Long Range Fox shooting

To shoot foxes or any other target at long range, there are at least 6 things to consider.

  1. What happens to a bullet after the barrel of the rifle. Gravity, wind, turbulence, air density, humidity and altitude.
  2. Calibre selection. Preferably a calibre with inherent accuracy and high velocity.
  3. Rifle selection. A common high quality brand known for its accuracy.  Preferably bolt action, medium to heavy barrel with a fast rifling to stabilise heavy projectiles.
  4. A tactical telescopic sight.
  5. A range finding monocular or binocular.
  6. A ballistics chart or calculator.


  • Gravity is the only constant force on a projectile causing it to immediately start falling toward the earth. The curved path downward is called a trajectory.

Wind will cause the projectile to drift sideways in the direction of the wind.  Depending on the terrain, wind and temperature can cause turbulence causing upward and downward movement as well as sideways movement.  Air density is what causes the projectile to slow down the further it travels.  So the trajectory curves a greater angle the further the projectile is from rifle.  Air is less dense in hot dry conditions than cool damp conditions.  Air is less dense the higher you go in altitude thus providing less resistance to slow the projectile.

2              The calibre of the rifle requires sufficient velocity to A have a reasonable flat trajectory and B retain a supersonic speed for the entire range over which the target is acquired.  A projectile passing from supersonic to subsonic speed becomes unstable and may not retain enough energy for the purpose.  The centrefire calibre is best loaded with the heavier than average projectiles with a high Ballistic Coefficient (BC) to maintain velocity and help mitigate the effects of wind/turbulence.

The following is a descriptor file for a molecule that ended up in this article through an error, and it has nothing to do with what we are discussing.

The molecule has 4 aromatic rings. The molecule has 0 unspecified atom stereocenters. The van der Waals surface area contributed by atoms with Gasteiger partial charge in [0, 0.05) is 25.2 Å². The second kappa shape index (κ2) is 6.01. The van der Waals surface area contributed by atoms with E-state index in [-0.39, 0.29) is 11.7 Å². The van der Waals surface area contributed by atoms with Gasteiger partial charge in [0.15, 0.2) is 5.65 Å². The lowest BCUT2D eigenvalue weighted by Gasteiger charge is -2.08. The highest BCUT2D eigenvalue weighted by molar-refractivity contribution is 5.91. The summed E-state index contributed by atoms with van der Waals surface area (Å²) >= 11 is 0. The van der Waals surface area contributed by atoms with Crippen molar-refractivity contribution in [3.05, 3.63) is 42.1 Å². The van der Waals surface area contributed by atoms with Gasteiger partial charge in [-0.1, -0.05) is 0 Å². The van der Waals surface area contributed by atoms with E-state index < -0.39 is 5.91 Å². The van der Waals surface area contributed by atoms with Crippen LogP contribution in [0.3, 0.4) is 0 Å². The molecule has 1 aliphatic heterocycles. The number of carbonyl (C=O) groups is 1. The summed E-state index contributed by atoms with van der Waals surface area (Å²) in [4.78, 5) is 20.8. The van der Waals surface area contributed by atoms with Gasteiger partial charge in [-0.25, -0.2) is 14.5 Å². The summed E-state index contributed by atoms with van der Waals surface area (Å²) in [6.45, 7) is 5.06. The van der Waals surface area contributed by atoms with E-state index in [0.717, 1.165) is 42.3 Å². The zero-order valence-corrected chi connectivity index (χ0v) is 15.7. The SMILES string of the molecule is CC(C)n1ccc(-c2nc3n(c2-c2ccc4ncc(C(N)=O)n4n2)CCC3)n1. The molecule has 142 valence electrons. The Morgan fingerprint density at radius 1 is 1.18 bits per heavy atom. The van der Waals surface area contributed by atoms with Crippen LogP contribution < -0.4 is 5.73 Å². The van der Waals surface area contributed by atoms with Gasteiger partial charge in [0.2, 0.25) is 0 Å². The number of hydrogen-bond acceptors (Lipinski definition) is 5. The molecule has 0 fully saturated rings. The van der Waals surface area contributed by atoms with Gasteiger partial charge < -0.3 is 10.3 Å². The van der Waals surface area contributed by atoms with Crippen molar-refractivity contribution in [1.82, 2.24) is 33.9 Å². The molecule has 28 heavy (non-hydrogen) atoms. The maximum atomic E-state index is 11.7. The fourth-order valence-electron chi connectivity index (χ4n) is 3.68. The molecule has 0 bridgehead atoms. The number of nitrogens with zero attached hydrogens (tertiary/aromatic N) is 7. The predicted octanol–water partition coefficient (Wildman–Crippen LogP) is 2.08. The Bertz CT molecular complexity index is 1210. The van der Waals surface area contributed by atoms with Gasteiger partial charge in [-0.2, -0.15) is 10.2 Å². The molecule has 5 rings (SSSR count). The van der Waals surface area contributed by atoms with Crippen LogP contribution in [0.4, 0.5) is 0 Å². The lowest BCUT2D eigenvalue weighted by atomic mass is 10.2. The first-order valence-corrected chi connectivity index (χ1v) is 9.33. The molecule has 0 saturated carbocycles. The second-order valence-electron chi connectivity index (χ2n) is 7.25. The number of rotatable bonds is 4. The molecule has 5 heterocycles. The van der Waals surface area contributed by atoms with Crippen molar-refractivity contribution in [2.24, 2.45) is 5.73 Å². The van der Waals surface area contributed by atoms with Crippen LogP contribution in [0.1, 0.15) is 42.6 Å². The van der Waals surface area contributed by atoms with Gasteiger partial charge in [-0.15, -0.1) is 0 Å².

3              As previously mentioned, the rifle common high quality brand known for its accuracy.  Preferably bolt action, medium to heavy barrel with a fast rifling to stabilise heavy projectiles.  A floating barrel, picatinny/weaver rail for scope mounting, a comfortably fitting stock to suit the shooter and a crisp predictable trigger are preferable attributes.

4              A variable power scope with reasonable magnification for clear target acquisition at long range.  A zero stop elevation turret.  Easy access parallax adjustment.  At least a 50mm objective lens.  A fine reticule that is easily visible in low light conditions.

5              Knowing the distance to your target is crucial.  An easy to use laser range finder needs to be part of your equipment.

6              The ballistics chart or calculator must be relevant to the calibre and load you are using to accurately adjust your scope to the point of impact on the target once the distance is established allowing for the wind, atmospheric  and altitude conditions.

There are scopes available that has a built in laser range finder and does the drop and windage calculations once calibrated to the load being used.  The Burris Eliminator III is one example.